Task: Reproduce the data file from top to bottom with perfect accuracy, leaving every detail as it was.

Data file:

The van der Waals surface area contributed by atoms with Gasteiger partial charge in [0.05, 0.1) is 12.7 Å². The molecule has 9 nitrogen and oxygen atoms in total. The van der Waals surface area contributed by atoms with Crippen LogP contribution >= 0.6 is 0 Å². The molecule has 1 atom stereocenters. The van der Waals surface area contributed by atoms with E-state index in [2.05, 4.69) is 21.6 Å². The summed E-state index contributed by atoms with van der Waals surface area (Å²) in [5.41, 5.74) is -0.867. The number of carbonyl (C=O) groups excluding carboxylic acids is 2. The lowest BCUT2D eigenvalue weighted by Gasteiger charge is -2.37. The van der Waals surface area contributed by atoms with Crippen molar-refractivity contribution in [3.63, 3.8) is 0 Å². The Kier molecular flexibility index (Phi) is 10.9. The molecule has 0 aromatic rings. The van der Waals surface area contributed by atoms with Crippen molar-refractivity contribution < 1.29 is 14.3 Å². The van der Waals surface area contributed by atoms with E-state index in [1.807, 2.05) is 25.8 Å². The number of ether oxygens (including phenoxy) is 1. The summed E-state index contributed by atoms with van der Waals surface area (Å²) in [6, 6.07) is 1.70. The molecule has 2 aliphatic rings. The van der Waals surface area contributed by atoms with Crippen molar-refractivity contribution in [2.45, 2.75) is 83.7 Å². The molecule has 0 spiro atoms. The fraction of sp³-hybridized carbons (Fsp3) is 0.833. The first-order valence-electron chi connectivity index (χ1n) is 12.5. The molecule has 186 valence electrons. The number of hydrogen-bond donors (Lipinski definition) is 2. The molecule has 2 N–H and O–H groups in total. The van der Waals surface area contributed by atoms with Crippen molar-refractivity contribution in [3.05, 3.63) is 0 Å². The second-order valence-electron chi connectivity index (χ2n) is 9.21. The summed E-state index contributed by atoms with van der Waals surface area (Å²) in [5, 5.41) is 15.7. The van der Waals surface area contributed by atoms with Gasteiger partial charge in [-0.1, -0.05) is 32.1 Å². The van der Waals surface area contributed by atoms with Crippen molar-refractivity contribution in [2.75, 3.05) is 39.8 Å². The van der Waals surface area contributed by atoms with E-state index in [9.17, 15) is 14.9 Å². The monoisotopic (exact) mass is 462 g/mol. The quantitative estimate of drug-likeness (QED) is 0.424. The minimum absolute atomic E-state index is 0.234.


The van der Waals surface area contributed by atoms with Gasteiger partial charge in [0.05, 0.1) is 12.7 Å². The molecule has 9 nitrogen and oxygen atoms in total. The van der Waals surface area contributed by atoms with Crippen LogP contribution >= 0.6 is 0 Å². The molecule has 1 atom stereocenters. The van der Waals surface area contributed by atoms with E-state index in [2.05, 4.69) is 21.6 Å². The summed E-state index contributed by atoms with van der Waals surface area (Å²) in [5.41, 5.74) is -0.867. The number of carbonyl (C=O) groups excluding carboxylic acids is 2. The lowest BCUT2D eigenvalue weighted by Gasteiger charge is -2.37. The van der Waals surface area contributed by atoms with Crippen molar-refractivity contribution in [3.63, 3.8) is 0 Å². The Kier molecular flexibility index (Phi) is 10.9. The molecule has 0 aromatic rings. The van der Waals surface area contributed by atoms with Crippen molar-refractivity contribution < 1.29 is 14.3 Å². The van der Waals surface area contributed by atoms with E-state index in [1.807, 2.05) is 25.8 Å². The number of ether oxygens (including phenoxy) is 1. The summed E-state index contributed by atoms with van der Waals surface area (Å²) in [6, 6.07) is 1.70. The molecule has 2 aliphatic rings. The van der Waals surface area contributed by atoms with Crippen molar-refractivity contribution in [2.45, 2.75) is 83.7 Å². The molecule has 0 spiro atoms. The fraction of sp³-hybridized carbons (Fsp3) is 0.833. The first-order valence-electron chi connectivity index (χ1n) is 12.5. The molecule has 186 valence electrons. The number of hydrogen-bond donors (Lipinski definition) is 2. The molecule has 2 N–H and O–H groups in total. The van der Waals surface area contributed by atoms with Crippen molar-refractivity contribution in [3.05, 3.63) is 0 Å². The second-order valence-electron chi connectivity index (χ2n) is 9.21. The summed E-state index contributed by atoms with van der Waals surface area (Å²) in [5, 5.41) is 15.7. The van der Waals surface area contributed by atoms with Gasteiger partial charge in [-0.1, -0.05) is 32.1 Å². The van der Waals surface area contributed by atoms with Crippen molar-refractivity contribution in [2.75, 3.05) is 39.8 Å². The van der Waals surface area contributed by atoms with E-state index in [9.17, 15) is 14.9 Å². The monoisotopic (exact) mass is 462 g/mol. The quantitative estimate of drug-likeness (QED) is 0.424. The minimum absolute atomic E-state index is 0.234.